A quadriplegic in Australia who won a landmark legal battle to starve himself to death by refusing food died on Monday, his family said, ending an existence he described as 'living hell'.
Christian Rossiter, 49, who was paralyzed from the neck down, died in a nursing home in the western city of Perth in the early hours after developing a chest infection, his brother Tim Rossiter said in a statement.
Advertisement"I thank all those who have made Christian's life, in his final years, as comfortable and as dignified as possible," he said.
Lawyer John Hammond, who five weeks ago won a court battle allowing Rossiter to refuse food and medication, said his client had welcomed death and empowered all severely ill people who wanted to die on their own terms.
"He wanted to die and it will be some relief that he is now dead because he underwent so much pain in his final years of life," Hammond told public broadcaster ABC.
"Rossiter set an important precedent, and that was the right of people to refuse food and medication when they saw fit, so he's left behind an important legacy."
In the historic ruling a court said that Rossiter, a former stockbroker and outdoor adventurer who became a quadriplegic following two separate accidents, had the right to refuse to be fed.
Western Australia's chief judge Wayne Martin said Rossiter had the right to direct his own treatment and that his carers, Brightwater Care Group, would not be held criminally responsible for complying with his wishes.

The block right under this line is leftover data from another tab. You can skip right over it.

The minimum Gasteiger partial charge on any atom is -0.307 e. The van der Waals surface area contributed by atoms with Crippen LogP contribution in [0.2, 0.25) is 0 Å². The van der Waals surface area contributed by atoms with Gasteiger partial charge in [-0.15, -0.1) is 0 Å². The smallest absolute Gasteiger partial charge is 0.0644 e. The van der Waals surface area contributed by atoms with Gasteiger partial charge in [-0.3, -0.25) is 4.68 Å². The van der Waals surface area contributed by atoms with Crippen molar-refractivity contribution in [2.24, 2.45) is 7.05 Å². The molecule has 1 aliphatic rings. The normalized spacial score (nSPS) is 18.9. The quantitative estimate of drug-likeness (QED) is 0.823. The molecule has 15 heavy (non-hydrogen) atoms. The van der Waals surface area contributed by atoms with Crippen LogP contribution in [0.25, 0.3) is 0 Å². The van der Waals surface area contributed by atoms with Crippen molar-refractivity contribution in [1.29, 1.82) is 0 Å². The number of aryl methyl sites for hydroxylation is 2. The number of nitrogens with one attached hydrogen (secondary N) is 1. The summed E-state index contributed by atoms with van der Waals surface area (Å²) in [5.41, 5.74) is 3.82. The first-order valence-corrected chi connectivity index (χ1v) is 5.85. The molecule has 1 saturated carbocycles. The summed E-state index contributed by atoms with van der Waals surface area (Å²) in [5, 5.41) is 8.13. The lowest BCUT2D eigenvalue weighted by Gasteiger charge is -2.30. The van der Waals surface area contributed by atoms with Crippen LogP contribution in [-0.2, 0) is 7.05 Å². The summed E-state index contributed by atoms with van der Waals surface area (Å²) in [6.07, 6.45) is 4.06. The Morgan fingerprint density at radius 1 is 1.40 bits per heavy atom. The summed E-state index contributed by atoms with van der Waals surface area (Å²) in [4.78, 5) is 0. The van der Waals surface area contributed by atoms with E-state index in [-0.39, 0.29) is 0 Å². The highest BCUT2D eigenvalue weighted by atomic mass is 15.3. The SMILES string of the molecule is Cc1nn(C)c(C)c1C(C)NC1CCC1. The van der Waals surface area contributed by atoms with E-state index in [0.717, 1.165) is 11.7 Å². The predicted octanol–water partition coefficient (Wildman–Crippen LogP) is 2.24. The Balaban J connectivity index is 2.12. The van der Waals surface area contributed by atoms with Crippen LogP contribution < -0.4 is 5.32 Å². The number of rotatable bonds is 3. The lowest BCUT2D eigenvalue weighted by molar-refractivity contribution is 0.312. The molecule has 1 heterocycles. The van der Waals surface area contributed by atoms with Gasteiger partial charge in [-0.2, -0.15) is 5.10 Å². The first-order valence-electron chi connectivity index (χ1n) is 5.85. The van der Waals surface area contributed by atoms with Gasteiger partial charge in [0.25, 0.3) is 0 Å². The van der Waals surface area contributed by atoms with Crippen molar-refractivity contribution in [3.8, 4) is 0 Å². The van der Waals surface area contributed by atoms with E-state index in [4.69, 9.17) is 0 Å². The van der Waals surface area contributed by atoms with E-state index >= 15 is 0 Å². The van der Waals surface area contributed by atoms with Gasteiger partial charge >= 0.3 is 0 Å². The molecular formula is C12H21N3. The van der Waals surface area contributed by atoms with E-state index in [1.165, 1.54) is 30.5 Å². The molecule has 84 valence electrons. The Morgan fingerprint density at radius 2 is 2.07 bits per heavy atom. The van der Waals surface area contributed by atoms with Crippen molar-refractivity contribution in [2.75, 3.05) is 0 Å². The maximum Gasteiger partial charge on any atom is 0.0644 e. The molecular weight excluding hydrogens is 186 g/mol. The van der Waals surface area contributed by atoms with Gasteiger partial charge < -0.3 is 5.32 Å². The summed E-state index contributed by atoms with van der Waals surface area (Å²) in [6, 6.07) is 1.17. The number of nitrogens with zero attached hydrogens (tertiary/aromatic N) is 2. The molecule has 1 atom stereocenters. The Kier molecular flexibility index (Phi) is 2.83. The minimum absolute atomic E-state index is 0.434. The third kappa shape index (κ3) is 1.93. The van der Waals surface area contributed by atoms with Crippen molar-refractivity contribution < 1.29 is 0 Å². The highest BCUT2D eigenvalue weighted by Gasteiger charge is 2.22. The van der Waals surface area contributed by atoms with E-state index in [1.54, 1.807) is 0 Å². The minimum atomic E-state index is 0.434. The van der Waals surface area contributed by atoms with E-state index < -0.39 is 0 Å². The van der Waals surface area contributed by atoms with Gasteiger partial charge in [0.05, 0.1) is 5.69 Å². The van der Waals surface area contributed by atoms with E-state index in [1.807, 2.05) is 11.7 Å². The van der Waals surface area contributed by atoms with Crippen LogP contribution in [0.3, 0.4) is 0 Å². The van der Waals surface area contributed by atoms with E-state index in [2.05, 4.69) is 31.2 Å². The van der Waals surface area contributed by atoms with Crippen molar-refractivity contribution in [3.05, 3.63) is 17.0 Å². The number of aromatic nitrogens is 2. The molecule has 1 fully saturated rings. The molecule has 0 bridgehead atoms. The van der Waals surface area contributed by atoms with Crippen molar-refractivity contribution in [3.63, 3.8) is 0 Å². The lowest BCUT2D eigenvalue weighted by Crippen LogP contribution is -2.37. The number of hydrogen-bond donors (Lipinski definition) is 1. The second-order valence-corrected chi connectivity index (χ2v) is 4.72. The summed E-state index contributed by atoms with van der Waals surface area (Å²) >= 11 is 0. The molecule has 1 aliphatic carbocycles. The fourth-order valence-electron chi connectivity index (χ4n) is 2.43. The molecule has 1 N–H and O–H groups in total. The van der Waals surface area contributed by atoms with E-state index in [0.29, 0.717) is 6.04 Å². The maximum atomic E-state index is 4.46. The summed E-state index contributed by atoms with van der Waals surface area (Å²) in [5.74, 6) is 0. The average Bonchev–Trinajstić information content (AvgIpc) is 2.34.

Rossiter had asked the care group at least 40 times to stop feeding and hydrating him through a tube to his stomach before he took the case to court in an effort to end his suffering.
"This is a living hell," he told reporters through a tracheotomy tube during the court case.
"I'm Christian Rossiter and I'd like to die. I am a prisoner in my own body. I can't move, I have no fear of death, just pain. I only fear pain."
Hammond said Rossiter's case gave people the chance to die with dignity and he expected many would take advantage of the court ruling.
"I think people will start saying more often to doctors and nursing staff, 'I now want to leave this world, can you please let me do that in the most painless way possible.'"
Right to Life Australia president Veronica Andrew said Rossiter should have been given access to mental health treatment.
"It appears he was in a state of depression and wanted to end his own life," she said. "He should have been given mental health treatment for that.
"To be told that your life is not worth living is a depressing message for the courts to send and a backward step for Australia."
Pro-euthanasia activist Philip Nitschke said that Rossiter's poor health had claimed his life before he could starve himself to death.
He said Rossiter was receiving pain relief medication when he saw him last week but refused to take antibiotics for the chest infection that eventually killed him.
"He hadn't gone down the path he had fought to establish, that is that he could have stopped eating and drinking and bring about his death that way," Nitschke said.
"In some ways the infection intervened and it saved him going down that rather torturous route."